Democrats chal­lenge Repub­li­cans on their cam­paign trump card: se­cu­rity

The Washington Times Weekly - - National - By Joseph Curl

Democrats have de­cided to fight Pres­i­dent Bush this fall on his tra­di­tional turf — na­tional se­cu­rity — but the pres­i­dent and his fel­low Repub­li­cans run­ning in the mid-term con­gres­sional elec­tions hold an edge on the is­sue, which proved piv­otal in the last two cy­cles.

The two par­ties are split­ting the de­bate, with the pres­i­dent and Repub­li­cans press­ing for tools to fight ter­ror­ism abroad as they seek to ex­pand the is­sue to a global scale, and Democrats stay­ing closer to home, ar­gu­ing that the in­ter­na­tional war against ter­ror makes Amer­i­cans less safe.

“Ob­vi­ously we’ve beefed up air­port se­cu­rity in some ways, but as we’ve learned over the last week, not in ev­ery way that mat­ters,” said Sen. Hil­lary Rod­ham Clin­ton, NewYork Demo­crat. “We still have not done what we need to do to pro­tect our ports, our borders, our bridges, our tran­sit sys­tems, our rail lines — it’s a long list.”

Se­nate Mi­nor­ity Leader Harry Reid of Ne­vada sig­naled that Democrats are pre­par­ing to take the bat­tle to the pres­i­dent, paint­ing Repub­li­cans as dis­tracted by world­wide ter­ror­ism and un­fo­cused on needs at home.

“Five years af­ter 9/11, the pres­i­dent still has not taken the nec­es­sary steps to pre­vent ter­ror­ists from tak­ing ex­plo­sives onto air­planes,” Mr. Reid said on Aug. 15. “Tom Kean and Lee Hamil­ton, the chair­man and vice chair­man of the 9/11 com­mis­sion, said this week that the Iraq war has de­pleted our re­sources and dis­tracted the Bush ad­min­is­tra­tion from mak­ing home­land se­cu­rity a pri­or­ity.”

But the pres­i­dent has a built-in ad­van­tage. The foiled air­plane at­tacks have re­minded Amer­i­cans that he has a track record on na­tional se­cu­rity, and a ma­jor­ity, 55 per­cent, ap­prove of Mr. Bush’s han­dling of ter­ror­ism and home­land se­cu­rity. That is an 11-point boost since last May and the high­est rat­ing since early 2005, ac­cord­ing to a Newsweek poll taken af­ter the foiled ter­ror­ist at­tack in Lon­don.

In ad­di­tion, a CBS News poll con­ducted over the Aug. 12-13 week­end found that ter­ror­ism has re-emerged as a ma­jor is­sue for many Amer­i­cans: cited by 17 per­cent, up from 7 per­cent last month.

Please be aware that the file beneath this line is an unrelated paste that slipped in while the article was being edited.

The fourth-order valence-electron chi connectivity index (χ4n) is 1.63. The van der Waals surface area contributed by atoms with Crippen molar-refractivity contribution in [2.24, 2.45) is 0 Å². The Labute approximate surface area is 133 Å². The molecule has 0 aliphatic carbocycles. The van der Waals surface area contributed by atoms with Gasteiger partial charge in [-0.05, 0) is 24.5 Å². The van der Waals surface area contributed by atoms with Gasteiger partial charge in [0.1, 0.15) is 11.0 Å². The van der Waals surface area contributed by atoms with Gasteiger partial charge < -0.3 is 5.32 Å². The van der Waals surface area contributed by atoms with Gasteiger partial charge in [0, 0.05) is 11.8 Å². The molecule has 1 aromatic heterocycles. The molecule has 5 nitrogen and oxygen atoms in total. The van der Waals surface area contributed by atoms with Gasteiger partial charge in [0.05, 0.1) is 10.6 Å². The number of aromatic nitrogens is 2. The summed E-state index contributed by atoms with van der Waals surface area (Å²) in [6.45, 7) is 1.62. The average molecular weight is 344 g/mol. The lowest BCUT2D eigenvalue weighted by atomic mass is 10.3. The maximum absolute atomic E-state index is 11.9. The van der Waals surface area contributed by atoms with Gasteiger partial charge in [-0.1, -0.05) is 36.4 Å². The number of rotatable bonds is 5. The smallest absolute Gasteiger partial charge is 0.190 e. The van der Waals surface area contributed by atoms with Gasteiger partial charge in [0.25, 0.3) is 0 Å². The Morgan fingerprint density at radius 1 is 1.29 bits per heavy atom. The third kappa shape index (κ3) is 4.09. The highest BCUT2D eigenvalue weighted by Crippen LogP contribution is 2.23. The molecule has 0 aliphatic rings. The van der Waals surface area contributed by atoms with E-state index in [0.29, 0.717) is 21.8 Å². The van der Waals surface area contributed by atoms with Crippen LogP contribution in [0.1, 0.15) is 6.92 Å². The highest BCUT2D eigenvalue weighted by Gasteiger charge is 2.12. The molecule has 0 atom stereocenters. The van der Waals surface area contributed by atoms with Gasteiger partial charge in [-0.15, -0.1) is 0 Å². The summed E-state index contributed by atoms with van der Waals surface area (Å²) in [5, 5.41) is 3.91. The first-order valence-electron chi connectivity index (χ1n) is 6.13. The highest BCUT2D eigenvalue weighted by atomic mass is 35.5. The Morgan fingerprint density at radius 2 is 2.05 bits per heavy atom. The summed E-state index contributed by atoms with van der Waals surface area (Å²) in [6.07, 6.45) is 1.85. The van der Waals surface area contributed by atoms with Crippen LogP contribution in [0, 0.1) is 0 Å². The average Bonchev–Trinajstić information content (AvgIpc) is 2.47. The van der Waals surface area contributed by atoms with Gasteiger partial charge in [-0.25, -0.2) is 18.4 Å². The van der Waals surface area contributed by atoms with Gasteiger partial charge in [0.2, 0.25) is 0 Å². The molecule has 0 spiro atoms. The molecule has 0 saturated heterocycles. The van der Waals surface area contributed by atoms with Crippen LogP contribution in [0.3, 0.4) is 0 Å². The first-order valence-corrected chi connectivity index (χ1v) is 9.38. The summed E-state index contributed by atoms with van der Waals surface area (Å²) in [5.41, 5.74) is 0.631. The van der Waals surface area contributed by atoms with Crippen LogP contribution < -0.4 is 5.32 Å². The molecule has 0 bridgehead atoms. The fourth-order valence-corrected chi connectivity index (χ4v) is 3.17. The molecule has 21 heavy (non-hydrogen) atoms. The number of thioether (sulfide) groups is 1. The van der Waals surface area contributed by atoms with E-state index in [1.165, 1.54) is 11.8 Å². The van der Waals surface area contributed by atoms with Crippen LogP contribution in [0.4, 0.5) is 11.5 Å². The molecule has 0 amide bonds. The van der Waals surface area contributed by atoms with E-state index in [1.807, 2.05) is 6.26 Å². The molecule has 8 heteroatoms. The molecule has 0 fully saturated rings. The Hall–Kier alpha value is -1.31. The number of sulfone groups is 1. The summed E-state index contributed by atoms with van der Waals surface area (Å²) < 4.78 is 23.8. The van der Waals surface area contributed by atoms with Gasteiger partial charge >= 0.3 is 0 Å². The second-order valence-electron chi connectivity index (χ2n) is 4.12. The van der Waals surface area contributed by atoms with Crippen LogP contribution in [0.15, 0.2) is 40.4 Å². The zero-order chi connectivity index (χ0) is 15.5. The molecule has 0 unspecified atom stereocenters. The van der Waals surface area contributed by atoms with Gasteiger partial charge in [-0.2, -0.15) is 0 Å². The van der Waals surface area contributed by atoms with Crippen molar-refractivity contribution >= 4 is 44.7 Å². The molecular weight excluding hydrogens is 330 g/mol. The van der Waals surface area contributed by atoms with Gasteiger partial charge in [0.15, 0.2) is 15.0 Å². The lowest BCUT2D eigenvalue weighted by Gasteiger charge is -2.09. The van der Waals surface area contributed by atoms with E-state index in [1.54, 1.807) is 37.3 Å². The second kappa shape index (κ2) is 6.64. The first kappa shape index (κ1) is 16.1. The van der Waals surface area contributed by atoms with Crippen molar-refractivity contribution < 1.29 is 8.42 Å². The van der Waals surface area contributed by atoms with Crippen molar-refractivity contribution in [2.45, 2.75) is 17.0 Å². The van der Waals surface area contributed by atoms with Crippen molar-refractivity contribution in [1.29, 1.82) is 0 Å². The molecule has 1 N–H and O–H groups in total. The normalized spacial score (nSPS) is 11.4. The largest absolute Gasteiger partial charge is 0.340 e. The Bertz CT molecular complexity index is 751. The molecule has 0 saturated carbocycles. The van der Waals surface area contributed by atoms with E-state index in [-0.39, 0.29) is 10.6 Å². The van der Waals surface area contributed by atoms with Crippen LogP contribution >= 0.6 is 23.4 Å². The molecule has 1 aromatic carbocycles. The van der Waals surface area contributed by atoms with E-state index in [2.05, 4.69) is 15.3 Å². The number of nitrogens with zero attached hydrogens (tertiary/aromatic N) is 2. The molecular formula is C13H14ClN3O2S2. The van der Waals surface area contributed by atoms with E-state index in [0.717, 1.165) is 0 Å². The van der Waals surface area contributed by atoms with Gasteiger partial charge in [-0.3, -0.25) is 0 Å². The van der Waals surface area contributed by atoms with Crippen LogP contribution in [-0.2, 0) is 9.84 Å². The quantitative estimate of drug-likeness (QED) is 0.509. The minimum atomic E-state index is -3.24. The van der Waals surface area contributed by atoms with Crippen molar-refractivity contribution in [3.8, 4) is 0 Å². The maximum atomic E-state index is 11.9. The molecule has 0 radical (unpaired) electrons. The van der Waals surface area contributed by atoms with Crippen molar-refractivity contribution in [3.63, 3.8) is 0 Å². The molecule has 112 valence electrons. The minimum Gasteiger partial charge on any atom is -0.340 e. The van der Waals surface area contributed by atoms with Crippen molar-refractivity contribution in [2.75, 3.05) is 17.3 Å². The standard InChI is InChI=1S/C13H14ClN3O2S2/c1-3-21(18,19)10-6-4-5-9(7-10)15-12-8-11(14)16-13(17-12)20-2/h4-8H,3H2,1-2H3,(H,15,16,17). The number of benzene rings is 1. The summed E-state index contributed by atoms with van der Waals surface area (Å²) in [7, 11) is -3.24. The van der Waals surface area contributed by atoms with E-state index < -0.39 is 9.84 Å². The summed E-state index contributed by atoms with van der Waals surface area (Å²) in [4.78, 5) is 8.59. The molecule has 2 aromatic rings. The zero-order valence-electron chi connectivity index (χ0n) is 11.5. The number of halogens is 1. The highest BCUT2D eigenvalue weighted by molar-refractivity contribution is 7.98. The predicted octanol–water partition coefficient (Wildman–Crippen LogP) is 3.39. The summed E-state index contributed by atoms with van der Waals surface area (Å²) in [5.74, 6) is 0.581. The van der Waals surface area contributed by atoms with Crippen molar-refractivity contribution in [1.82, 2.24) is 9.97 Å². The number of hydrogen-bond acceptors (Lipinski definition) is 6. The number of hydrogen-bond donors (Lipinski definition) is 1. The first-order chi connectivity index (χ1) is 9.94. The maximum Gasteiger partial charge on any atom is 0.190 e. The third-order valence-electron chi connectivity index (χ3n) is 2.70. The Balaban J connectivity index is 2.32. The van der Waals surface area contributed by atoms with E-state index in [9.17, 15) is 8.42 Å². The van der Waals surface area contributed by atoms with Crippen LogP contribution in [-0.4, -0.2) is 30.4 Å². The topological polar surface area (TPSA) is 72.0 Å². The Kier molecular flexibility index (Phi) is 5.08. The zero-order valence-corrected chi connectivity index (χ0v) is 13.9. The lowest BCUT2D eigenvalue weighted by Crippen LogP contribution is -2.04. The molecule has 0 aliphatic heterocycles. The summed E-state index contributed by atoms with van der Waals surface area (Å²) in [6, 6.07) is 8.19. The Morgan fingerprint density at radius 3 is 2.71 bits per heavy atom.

Since the ar­rests in Lon­don, the pres­i­dent has put the spot­light on his war against ter­ror. He put out state­ments and a week­end ra­dio ad­dress on the topic dur­ing his brief work­ing vacation in Craw­ford, Texas, and held a press con­fer­ence Aug. 14 at the State De­part­ment. On Aug. 15, he kept up the on­slaught by spend­ing much of the day meet­ing with top of­fi­cials at the Na­tional Coun­tert­er­ror­ism Cen­ter in McLean, Va.

“Amer­ica is safer than it has been, but it’s not yet safe. The en­emy has got an ad­van­tage when it comes to at­tack­ing our home­land — they’ve got to be right one time, and we’ve got to be right a hun­dred per­cent of the time to pro­tect the Amer­i­can peo­ple,” he said.

But Phil Singer, com­mu­ni­ca­tions di­rec­tor for the Na­tional Demo­cratic Sen­a­to­rial Com­mit­tee, said Repub­li­cans “have a record to run from, not on.”

“Repub­li­can poli­cies have failed to sta­bi­lize Iraq, they’ve turned a blind eye to North Korea’s and Iran’s ef­forts to ac­quire nu­clear weapons, they’ve failed to se­cure ports, tran­sit sys­tems and borders. Ev­ery­thing they’ve tried to do has ei­ther made the sit­u­a­tion worse or sim­ply failed to ad­dress a key vul­ner­a­bil­ity,” he said.

Still, Repub­li­cans point out that Amer­i­cans have al­ways trusted their party more on na­tional se­cu­rity, and a de­bate just be­fore an elec­tion can only help them. Plus, they say, Democrats have spent the past two years fight­ing Bush ad­min­is­tra­tion ef­forts to se­cure the home­land, and vot­ers will re­mem­ber that in Novem­ber.

“They have politi­cized many as­pects of the war on ter­ror since the last elec­tion. Reid bragged about killing the Pa­triot Act; they’ve ques­tioned the ter­ror­ist sur­veil­lance pro­gram; they politi­cized Abu Ghraib,” said Brian Nick, com­mu­ni­ca­tions di­rec­tor for the Na­tional Repub­li­can Sen­a­to­rial Com­mit­tee. “All of th­ese things they’ve done cer­tainly scores them po­lit­i­cal points [. . .] with their base, which is the an­ti­war fringe left.”

As­so­ci­ated Press

Pres­i­dent Bush played to what Repub­li­cans be­lieve will be their strong suit in the midterm elec­tion — na­tional se­cu­rity — with a visit on Aug. 15 to the Na­tional Coun­tert­er­ror­ism Cen­ter in McLean, Va. From left are Fran Townsend, as­sis­tant to the pres­i­dent for home­land se­cu­rity and coun­tert­er­ror­ism; John Ne­gro­ponte, di­rec­tor of na­tional intelligence; Gen. Michael V. Hay­den, di­rec­tor of the CIA; and Vice Adm. John “Scott” Redd, di­rec­tor of the cen­ter.

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